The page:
Petya, the ransomware family recently discovered to encrypt entire hard disks, performs a two-phase encryption process, researchers have discovered.
Detailed for the first time last week, Petya is the first ransomware found to encrypt entire hard drives, an unusual behavior for this type of malware, but also an important step in the evolution of the threat. Other top ransomware out there, including Locky, CryptoWall and TeslaCrypt, encrypt user’s files individually instead.
When discovered, Petya was said to be aimed at organizations, being distributed via emails sent to the human resources departments, which included a Dropbox download link to an alleged job application portfolio. The portfolio is an executable file that causes a PC crash with a BSOD and prompts a reboot, during which the malware manipulates the Master Boot Record (MBR) to take over the machine.
According to researchers, the reboot process is the key step in the Petya infection, as it allows the ransomware to perform its nefarious operations unhindered. In other words, this second phase of infection is when the hard drive is actually encrypted, and preventing the reboot would allow users to prevent encryption.
During the first phase of infection, the aforementioned executable (the ransomware’s dropper) overwrites the beginning of the disk and creates a XOR encrypted backup of the partition table, malware analyst hasherezade explains. As soon as this stage ends, the user is presented with a BSOD and prompted to reboot the PC, which triggers the second phase of the infection process.
However, since only the beginning of the disk (including the MBR) was overwritten, users can recover their data relatively easy at this stage, mainly because the file system is intact and the disk can be mounted to access its content. Thus, users suspecting they might have been infected should prevent the computer from rebooting and should try to make a disk dump instead or mount the disk to another operating system and backup their files.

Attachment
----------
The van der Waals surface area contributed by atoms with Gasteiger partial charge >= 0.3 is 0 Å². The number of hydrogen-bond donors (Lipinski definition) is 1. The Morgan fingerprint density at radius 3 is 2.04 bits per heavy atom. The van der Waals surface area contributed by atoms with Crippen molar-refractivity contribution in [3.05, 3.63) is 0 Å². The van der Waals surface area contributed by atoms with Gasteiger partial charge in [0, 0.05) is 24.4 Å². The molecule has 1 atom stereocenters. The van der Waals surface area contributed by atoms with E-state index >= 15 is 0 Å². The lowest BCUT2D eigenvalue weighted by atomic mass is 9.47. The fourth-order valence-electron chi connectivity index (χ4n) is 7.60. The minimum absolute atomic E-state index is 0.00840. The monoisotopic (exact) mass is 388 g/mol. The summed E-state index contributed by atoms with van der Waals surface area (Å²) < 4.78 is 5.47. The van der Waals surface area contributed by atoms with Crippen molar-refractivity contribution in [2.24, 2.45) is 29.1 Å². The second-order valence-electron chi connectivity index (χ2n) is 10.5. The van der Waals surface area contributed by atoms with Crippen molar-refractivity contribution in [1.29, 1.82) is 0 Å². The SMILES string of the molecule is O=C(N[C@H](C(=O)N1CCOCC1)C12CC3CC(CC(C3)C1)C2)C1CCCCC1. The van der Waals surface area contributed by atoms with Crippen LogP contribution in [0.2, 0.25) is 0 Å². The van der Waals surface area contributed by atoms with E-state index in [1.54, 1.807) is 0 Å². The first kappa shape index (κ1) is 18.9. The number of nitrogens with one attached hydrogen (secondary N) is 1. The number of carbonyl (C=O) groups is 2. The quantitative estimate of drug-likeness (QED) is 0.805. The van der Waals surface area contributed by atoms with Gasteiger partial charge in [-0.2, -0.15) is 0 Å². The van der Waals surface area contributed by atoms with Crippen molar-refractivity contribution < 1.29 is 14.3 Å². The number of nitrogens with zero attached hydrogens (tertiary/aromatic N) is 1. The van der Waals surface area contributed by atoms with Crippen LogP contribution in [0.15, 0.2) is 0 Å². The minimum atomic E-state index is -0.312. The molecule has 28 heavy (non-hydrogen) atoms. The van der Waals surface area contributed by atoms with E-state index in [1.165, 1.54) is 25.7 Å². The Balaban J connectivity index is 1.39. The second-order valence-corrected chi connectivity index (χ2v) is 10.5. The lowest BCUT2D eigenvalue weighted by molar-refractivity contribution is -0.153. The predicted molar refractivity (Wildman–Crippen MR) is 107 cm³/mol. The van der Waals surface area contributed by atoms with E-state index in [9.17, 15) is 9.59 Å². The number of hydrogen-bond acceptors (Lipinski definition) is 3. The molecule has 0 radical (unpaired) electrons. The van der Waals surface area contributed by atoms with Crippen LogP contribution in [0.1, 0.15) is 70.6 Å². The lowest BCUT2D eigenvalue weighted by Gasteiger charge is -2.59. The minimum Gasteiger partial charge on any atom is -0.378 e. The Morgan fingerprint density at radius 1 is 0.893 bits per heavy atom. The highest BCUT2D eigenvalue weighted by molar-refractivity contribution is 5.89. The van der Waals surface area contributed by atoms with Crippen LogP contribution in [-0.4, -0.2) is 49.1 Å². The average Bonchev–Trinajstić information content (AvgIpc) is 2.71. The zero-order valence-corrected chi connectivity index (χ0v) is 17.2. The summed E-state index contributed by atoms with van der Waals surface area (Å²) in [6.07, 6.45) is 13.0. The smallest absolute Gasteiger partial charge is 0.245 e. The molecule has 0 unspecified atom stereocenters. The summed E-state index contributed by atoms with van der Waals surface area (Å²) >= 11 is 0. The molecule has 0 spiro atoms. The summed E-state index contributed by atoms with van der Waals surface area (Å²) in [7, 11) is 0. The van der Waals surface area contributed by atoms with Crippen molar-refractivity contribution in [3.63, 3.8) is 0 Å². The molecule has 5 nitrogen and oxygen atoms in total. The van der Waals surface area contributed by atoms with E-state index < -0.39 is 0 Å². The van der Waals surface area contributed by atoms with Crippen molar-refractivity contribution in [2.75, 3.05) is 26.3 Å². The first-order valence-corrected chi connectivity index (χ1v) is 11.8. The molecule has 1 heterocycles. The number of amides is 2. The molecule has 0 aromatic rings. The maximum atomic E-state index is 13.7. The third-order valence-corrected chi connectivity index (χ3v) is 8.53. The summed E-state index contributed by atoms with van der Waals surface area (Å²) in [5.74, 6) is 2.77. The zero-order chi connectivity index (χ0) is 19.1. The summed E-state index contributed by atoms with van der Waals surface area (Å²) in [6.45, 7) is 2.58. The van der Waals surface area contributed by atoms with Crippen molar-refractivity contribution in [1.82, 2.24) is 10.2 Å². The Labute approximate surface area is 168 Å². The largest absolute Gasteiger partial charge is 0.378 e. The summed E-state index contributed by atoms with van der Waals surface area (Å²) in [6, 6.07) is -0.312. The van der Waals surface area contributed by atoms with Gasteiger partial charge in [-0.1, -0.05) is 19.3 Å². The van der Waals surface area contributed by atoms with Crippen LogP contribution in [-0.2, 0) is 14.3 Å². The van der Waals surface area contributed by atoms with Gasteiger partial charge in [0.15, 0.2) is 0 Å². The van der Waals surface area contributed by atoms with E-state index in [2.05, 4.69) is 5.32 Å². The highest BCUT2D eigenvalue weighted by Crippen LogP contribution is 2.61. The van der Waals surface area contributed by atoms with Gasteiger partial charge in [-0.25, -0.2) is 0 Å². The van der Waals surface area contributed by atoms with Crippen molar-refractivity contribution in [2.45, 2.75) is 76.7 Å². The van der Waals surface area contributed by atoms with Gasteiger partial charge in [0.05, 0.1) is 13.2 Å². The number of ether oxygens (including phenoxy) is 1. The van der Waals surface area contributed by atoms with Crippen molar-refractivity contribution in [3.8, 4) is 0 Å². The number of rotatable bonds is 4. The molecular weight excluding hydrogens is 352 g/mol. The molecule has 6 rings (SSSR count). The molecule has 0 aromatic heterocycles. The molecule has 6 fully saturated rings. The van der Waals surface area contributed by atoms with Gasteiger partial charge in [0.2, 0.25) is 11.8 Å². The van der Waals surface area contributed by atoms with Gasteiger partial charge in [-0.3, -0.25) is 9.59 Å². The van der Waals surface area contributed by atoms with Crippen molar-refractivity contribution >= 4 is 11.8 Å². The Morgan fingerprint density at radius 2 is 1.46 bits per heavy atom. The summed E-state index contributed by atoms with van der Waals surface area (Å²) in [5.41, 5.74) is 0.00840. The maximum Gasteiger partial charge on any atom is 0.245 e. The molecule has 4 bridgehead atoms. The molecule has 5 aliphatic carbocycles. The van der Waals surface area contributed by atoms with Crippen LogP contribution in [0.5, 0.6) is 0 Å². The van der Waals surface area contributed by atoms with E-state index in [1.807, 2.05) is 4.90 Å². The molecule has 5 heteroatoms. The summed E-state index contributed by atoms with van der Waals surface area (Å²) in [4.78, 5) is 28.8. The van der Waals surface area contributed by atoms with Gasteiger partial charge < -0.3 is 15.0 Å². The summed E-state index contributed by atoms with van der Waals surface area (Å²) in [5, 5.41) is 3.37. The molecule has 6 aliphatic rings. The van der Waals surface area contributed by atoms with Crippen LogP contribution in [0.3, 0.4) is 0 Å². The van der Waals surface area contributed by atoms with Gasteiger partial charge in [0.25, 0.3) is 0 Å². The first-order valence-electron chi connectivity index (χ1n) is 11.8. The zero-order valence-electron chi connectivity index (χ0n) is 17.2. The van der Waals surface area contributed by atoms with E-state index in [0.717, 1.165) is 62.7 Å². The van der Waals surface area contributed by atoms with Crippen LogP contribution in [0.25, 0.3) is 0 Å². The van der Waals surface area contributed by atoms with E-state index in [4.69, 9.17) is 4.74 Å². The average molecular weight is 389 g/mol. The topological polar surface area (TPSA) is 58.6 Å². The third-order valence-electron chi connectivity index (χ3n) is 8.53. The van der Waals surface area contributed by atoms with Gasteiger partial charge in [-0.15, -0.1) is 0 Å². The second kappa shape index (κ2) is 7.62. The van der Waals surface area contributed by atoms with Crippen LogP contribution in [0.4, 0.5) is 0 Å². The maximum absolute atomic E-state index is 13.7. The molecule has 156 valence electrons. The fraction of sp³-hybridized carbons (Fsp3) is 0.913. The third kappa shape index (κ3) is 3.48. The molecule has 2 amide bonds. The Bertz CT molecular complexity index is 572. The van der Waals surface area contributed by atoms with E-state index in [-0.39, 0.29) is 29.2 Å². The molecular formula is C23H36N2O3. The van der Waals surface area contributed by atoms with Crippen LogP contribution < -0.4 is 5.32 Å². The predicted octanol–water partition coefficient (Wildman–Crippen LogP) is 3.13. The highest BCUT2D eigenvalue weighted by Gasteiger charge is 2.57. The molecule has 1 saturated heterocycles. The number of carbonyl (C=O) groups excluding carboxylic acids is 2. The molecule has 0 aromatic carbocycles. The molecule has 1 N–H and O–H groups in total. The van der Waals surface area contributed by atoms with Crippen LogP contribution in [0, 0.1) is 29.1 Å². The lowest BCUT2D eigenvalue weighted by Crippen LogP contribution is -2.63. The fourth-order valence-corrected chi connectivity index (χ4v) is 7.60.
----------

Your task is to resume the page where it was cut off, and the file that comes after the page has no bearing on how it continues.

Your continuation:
The second stage of infection is executed by a fake CHKDSK (check disk), which is executed upon reboot (by forced ExitWindowsEx or NtRaiseHardError, according to a KernelMode forum thread), since the malware is already in control of the MBR. As soon as this stage has been completed, the file system is destroyed and users no longer have access to their files.
Petya encrypts the partition table with XOR by ‘7’ and uses the same algorithm to verify the key supplied by the user during the decryption process, researchers say. Should a fake key be provided and passed as valid, the ransomware is able to recover the original MBR, yet the decryption of the other files will fail, meaning that the operating system won’t run.
— hasherezade (@hasherezade) March 30, 2016
However, should the key pass the check, Petya starts decrypting the drive and displays the progress on the screen, hasherezade says. When done, it asks the user to reboot the computer, and that is the last screen the ransomware displays on the PC, after which the infection is completely removed.
Petya packs a lot of unknowns and more on it will be revealed as security researchers manage to perform deeper analysis of its code. No decryption tool is available as of now, but one might emerge when more details on the ransomware are available.
In the meantime, however, users can stay protected by avoiding opening emails and attachments from unknown or untrusted sources. Should they suspect Petya infection, they should also make sure they don’t reboot the computer when the fake BSOD is displayed to prevent triggering the second phase of the infection, which would still allow them to recover their files.